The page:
“Local control” is not a panacea, and is not always consistent with constitutional design.
While nowadays virtually everyone claims to support entrepreneurship, this hasn’t always been so, even in the economics profession. As Israel Kirzner, among others, has demonstrated, entrepreneurship is the driving force behind economic development, using the Austrian School methodology widely associated with free markets. Yet the claim of supporting entrepreneurship, in my experience, is used to justify a range of interventions that do anything but enable it.
Even in cases where there are a wide range of government agencies charged with enhancing private commerce, the biggest obstacle faced by would-be private businesses is the government itself. Herein lies an important task for public policy: Can we create a framework to test if a given piece of legislation or other public sector action that purports to enhance entrepreneurship achieves its purpose?
Using some normative considerations and noting the workings of markets taken from the Austrian tradition, this post will lay out seven principles by which to test governmental claims to supporting entrepreneurship.
Historically, economics was about more than just numbers; it went to the heart of a notion of the good of society. Taking this view, how we live out the economic component of human liberty is tied to what and how much governments do to try to regulate commerce between individuals. Over the past few years, to test if a given piece of legislation violates the conditions for entrepreneurship, I have taken to probing if it violates any of the following first principles.
Entrepreneurship as Morally Valid
Before exploring the facts of entrepreneurship, establishing its moral validity is important. Utilitarianism or the “necessary evil” argument in defense of entrepreneurship is insufficient, yet evident in assumptions shared by policymakers and public officials alike, including several with whom I have spoken in North America and in my native South Africa. If the state is deemed more effective at any given point, for any given period, at promoting commerce, it is easy to justify ignoring entrepreneurship. Therefore, a first principle in this regard is an affirmation of entrepreneurship as inherently good both for the entrepreneur exercising his or her individual rights and for the rest of us.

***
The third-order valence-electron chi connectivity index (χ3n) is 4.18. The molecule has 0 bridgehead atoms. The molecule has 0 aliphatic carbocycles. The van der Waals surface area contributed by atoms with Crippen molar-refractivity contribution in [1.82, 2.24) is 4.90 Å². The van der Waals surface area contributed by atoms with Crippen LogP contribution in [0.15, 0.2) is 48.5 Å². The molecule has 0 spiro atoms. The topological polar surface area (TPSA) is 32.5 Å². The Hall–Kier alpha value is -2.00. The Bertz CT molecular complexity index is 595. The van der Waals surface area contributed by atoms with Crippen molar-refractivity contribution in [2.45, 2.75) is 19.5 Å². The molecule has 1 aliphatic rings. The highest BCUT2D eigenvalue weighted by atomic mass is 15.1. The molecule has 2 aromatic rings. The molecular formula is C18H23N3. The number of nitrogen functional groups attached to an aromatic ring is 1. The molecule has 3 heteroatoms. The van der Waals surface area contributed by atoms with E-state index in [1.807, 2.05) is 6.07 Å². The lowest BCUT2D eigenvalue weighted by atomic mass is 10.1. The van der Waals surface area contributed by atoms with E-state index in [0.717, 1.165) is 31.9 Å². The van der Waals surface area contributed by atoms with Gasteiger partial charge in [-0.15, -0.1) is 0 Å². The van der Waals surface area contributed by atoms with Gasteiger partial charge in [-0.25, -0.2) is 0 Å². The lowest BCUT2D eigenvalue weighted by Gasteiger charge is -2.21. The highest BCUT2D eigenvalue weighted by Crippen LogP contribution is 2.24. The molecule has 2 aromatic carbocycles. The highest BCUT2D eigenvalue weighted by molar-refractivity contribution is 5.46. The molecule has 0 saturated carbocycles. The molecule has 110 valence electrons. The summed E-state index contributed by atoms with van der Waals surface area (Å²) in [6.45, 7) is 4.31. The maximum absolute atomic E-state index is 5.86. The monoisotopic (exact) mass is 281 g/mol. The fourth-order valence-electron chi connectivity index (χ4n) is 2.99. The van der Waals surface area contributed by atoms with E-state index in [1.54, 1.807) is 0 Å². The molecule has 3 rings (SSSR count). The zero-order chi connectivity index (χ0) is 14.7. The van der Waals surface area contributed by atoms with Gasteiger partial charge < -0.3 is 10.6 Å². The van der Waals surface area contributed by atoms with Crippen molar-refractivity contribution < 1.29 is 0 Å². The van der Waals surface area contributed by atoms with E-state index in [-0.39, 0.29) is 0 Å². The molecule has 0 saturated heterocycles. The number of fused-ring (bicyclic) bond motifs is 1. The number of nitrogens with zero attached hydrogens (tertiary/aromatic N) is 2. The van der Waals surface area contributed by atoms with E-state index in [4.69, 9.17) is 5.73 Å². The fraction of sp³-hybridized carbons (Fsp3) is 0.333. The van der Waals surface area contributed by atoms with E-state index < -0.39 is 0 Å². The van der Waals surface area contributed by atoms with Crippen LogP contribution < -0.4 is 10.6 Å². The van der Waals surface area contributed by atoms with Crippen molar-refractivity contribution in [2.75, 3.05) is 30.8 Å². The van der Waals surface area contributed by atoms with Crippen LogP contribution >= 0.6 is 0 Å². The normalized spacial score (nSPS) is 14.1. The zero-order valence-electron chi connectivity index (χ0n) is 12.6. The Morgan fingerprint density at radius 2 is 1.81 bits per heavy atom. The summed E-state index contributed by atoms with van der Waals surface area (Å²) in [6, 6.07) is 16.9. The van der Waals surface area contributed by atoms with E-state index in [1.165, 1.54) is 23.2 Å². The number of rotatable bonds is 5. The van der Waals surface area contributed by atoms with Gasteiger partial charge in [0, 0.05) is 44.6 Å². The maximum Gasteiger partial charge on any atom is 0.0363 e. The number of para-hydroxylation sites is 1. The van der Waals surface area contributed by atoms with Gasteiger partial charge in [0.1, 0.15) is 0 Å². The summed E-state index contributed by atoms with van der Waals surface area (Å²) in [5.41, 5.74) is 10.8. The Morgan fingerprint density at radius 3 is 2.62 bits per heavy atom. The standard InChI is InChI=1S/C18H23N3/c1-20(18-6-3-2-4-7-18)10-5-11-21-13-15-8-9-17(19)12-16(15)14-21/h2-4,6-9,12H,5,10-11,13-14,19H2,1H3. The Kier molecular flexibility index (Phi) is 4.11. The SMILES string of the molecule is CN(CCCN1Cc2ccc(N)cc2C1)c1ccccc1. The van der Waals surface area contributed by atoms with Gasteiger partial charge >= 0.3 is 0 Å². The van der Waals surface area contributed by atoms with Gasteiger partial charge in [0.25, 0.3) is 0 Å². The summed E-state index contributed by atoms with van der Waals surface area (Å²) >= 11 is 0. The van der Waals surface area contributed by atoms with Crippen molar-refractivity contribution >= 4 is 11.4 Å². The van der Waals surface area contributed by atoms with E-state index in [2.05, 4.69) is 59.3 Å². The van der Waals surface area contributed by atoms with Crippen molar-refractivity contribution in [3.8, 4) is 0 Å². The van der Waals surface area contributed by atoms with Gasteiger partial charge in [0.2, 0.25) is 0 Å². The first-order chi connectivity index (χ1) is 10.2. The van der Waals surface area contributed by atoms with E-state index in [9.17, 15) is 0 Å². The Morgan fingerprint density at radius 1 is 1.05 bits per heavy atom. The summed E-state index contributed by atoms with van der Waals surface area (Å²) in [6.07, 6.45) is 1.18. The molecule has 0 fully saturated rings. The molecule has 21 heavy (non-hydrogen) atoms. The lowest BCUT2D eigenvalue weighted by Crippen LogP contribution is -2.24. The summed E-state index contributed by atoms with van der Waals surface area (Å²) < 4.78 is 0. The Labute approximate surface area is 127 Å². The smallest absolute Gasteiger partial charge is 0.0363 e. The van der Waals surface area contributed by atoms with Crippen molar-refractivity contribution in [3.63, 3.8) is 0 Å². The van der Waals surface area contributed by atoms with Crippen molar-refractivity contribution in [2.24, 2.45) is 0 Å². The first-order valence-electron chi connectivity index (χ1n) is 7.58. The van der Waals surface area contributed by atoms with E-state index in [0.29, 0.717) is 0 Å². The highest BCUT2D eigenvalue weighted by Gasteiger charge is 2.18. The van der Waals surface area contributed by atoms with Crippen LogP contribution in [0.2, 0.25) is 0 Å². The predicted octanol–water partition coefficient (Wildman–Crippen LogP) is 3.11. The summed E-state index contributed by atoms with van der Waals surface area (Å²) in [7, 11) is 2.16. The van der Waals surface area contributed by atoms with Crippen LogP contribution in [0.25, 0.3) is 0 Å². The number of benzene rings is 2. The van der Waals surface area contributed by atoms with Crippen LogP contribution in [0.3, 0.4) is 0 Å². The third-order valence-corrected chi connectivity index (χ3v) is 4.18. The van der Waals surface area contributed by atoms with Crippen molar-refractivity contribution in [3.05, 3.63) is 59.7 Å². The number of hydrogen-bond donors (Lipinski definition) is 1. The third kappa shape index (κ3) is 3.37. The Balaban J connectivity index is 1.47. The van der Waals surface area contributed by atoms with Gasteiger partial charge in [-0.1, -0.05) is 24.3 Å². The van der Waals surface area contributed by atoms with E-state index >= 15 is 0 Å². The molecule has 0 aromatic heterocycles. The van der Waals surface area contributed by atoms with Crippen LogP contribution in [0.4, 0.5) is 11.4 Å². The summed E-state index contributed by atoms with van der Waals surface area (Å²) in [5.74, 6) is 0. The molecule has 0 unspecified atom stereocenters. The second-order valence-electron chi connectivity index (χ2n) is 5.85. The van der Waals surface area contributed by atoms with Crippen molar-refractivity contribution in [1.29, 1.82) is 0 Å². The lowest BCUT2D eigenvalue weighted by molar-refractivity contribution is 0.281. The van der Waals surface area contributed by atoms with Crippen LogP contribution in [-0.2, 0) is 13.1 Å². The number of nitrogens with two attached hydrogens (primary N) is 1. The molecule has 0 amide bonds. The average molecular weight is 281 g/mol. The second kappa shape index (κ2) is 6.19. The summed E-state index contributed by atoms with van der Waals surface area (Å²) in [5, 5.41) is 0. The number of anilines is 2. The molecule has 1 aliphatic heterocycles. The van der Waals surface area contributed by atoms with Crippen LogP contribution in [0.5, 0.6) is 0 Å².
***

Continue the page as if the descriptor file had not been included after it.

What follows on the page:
The late philosopher Michael Novak identified some key traits that make entrepreneurs important members of our society. Most possess commercial virtues, serving the world through their inventiveness and creativity. Their traits include resourcefulness, industriousness, patience, and hopefulness about the future.
To create a new enterprise and sustain it requires drive, perseverance, and patience in the face of what are usually enormous challenges and risks that many among us are not willing to face. By placing his or her entire material wellbeing at risk, the entrepreneur forsakes ordinary economic security in pursuit of a goal that has no guarantee of success. This willingness to risk one’s time and capital drives economic growth in the long-term and improves the general welfare of entire societies. The virtues shown by individual entrepreneurs and the economic betterment they bring endow commerce with moral validity.
As Novak cautioned, “The commercial virtues are not sufficient to their own defense.” They rely on the character-forming power of voluntary institutions like family and church.
Some societies, to be sure, seek to bring economic development without freedom. But as venture capitalist Pitch Johnson observes, entrepreneurship and democracy are closely linked because they are two dimensions of personal freedom. Johnson goes on to state that these and the other freedoms that are widely agreed upon in many societies as ideals are related to and reinforce each other.
Furthermore, the entrepreneur’s creation of voluntarily constituted businesses as “communities of persons” naturally form part of the fabric of any given civil society, serving as a buffer between the individual and the state. Alexis de Tocqueville’s warning was clear: The morals and intelligence of a democratic people would be in as much danger as its commerce and industry if ever the government usurped the place of free associations.
In the developing world, there is a temptation at times to follow authoritarian capitalist models—economic development without freedom—that ignore this principle. Some have made impressive strides using models that focus primarily on economic growth. China has relied on arbitrage as an economic advantage, argues academic Weiying Zhang. However, as the gap between China and the developed world closes, future growth primarily will rely on entrepreneurial innovation, which is more institutionally demanding and sensitive.